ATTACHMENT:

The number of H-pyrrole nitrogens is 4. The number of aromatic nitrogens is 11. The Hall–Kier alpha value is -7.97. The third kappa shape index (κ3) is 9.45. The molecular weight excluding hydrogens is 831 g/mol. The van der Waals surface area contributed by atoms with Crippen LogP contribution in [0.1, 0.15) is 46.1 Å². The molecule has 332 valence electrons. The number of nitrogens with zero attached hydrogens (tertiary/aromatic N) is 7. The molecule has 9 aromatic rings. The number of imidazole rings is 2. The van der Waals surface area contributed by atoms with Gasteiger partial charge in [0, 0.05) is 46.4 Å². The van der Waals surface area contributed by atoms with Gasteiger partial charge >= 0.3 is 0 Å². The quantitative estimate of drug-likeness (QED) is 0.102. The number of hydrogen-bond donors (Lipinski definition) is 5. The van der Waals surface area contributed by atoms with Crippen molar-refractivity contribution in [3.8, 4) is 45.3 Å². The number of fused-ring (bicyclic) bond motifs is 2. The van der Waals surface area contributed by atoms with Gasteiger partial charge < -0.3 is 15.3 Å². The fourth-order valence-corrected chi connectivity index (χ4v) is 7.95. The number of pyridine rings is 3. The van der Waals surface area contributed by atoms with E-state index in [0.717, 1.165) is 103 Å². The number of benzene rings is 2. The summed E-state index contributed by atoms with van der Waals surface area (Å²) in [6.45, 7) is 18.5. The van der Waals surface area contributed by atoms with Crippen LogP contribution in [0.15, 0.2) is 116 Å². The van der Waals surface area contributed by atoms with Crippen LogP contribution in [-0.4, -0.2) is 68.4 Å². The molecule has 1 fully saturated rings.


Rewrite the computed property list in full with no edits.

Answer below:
The number of H-pyrrole nitrogens is 4. The number of aromatic nitrogens is 11. The Hall–Kier alpha value is -7.97. The third kappa shape index (κ3) is 9.45. The molecular weight excluding hydrogens is 831 g/mol. The van der Waals surface area contributed by atoms with Crippen LogP contribution in [0.1, 0.15) is 46.1 Å². The molecule has 332 valence electrons. The number of nitrogens with zero attached hydrogens (tertiary/aromatic N) is 7. The molecule has 9 aromatic rings. The number of imidazole rings is 2. The van der Waals surface area contributed by atoms with Gasteiger partial charge in [0, 0.05) is 46.4 Å². The van der Waals surface area contributed by atoms with Gasteiger partial charge >= 0.3 is 0 Å². The quantitative estimate of drug-likeness (QED) is 0.102. The number of hydrogen-bond donors (Lipinski definition) is 5. The van der Waals surface area contributed by atoms with Crippen molar-refractivity contribution in [3.8, 4) is 45.3 Å². The number of fused-ring (bicyclic) bond motifs is 2. The van der Waals surface area contributed by atoms with Gasteiger partial charge < -0.3 is 15.3 Å². The fourth-order valence-corrected chi connectivity index (χ4v) is 7.95. The number of pyridine rings is 3. The van der Waals surface area contributed by atoms with E-state index in [0.717, 1.165) is 103 Å². The number of benzene rings is 2. The summed E-state index contributed by atoms with van der Waals surface area (Å²) in [6.45, 7) is 18.5. The van der Waals surface area contributed by atoms with Crippen LogP contribution in [0.15, 0.2) is 116 Å². The van der Waals surface area contributed by atoms with Crippen LogP contribution in [-0.4, -0.2) is 68.4 Å². The molecule has 1 fully saturated rings.